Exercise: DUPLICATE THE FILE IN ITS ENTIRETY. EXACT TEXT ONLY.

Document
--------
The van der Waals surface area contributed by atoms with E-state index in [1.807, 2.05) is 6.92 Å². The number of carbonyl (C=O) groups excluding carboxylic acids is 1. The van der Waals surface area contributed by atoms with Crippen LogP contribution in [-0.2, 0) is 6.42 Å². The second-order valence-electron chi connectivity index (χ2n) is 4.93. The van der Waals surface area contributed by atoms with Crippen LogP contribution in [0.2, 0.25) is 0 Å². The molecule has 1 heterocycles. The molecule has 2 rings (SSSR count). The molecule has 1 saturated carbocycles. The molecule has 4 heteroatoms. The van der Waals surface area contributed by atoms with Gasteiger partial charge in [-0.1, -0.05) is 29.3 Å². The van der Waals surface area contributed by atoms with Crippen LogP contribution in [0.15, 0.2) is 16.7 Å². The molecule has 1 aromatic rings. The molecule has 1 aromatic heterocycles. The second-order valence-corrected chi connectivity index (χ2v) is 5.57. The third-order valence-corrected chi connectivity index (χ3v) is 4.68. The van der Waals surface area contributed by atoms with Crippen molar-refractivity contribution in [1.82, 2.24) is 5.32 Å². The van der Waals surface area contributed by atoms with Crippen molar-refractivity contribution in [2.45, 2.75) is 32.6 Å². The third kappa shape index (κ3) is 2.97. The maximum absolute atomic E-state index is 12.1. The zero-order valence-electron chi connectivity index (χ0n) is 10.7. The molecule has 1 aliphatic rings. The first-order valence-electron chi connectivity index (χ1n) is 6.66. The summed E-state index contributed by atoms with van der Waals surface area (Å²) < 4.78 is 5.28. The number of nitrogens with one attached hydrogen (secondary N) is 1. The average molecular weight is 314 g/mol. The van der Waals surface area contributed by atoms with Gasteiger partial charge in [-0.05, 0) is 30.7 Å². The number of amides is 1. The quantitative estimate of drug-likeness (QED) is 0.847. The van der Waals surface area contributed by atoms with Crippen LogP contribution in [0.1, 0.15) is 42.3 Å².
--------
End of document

The van der Waals surface area contributed by atoms with E-state index in [1.807, 2.05) is 6.92 Å². The number of carbonyl (C=O) groups excluding carboxylic acids is 1. The van der Waals surface area contributed by atoms with Crippen LogP contribution in [-0.2, 0) is 6.42 Å². The second-order valence-electron chi connectivity index (χ2n) is 4.93. The van der Waals surface area contributed by atoms with Crippen LogP contribution in [0.2, 0.25) is 0 Å². The molecule has 1 heterocycles. The molecule has 2 rings (SSSR count). The molecule has 1 saturated carbocycles. The molecule has 4 heteroatoms. The van der Waals surface area contributed by atoms with Gasteiger partial charge in [-0.1, -0.05) is 29.3 Å². The van der Waals surface area contributed by atoms with Crippen LogP contribution in [0.15, 0.2) is 16.7 Å². The molecule has 1 aromatic rings. The molecule has 1 aromatic heterocycles. The second-order valence-corrected chi connectivity index (χ2v) is 5.57. The third-order valence-corrected chi connectivity index (χ3v) is 4.68. The van der Waals surface area contributed by atoms with Crippen molar-refractivity contribution in [1.82, 2.24) is 5.32 Å². The van der Waals surface area contributed by atoms with Crippen molar-refractivity contribution in [2.45, 2.75) is 32.6 Å². The third kappa shape index (κ3) is 2.97. The maximum absolute atomic E-state index is 12.1. The zero-order valence-electron chi connectivity index (χ0n) is 10.7. The molecule has 1 aliphatic rings. The first-order valence-electron chi connectivity index (χ1n) is 6.66. The summed E-state index contributed by atoms with van der Waals surface area (Å²) < 4.78 is 5.28. The number of nitrogens with one attached hydrogen (secondary N) is 1. The average molecular weight is 314 g/mol. The van der Waals surface area contributed by atoms with Gasteiger partial charge in [-0.05, 0) is 30.7 Å². The number of amides is 1. The quantitative estimate of drug-likeness (QED) is 0.847. The van der Waals surface area contributed by atoms with Crippen LogP contribution in [0.1, 0.15) is 42.3 Å².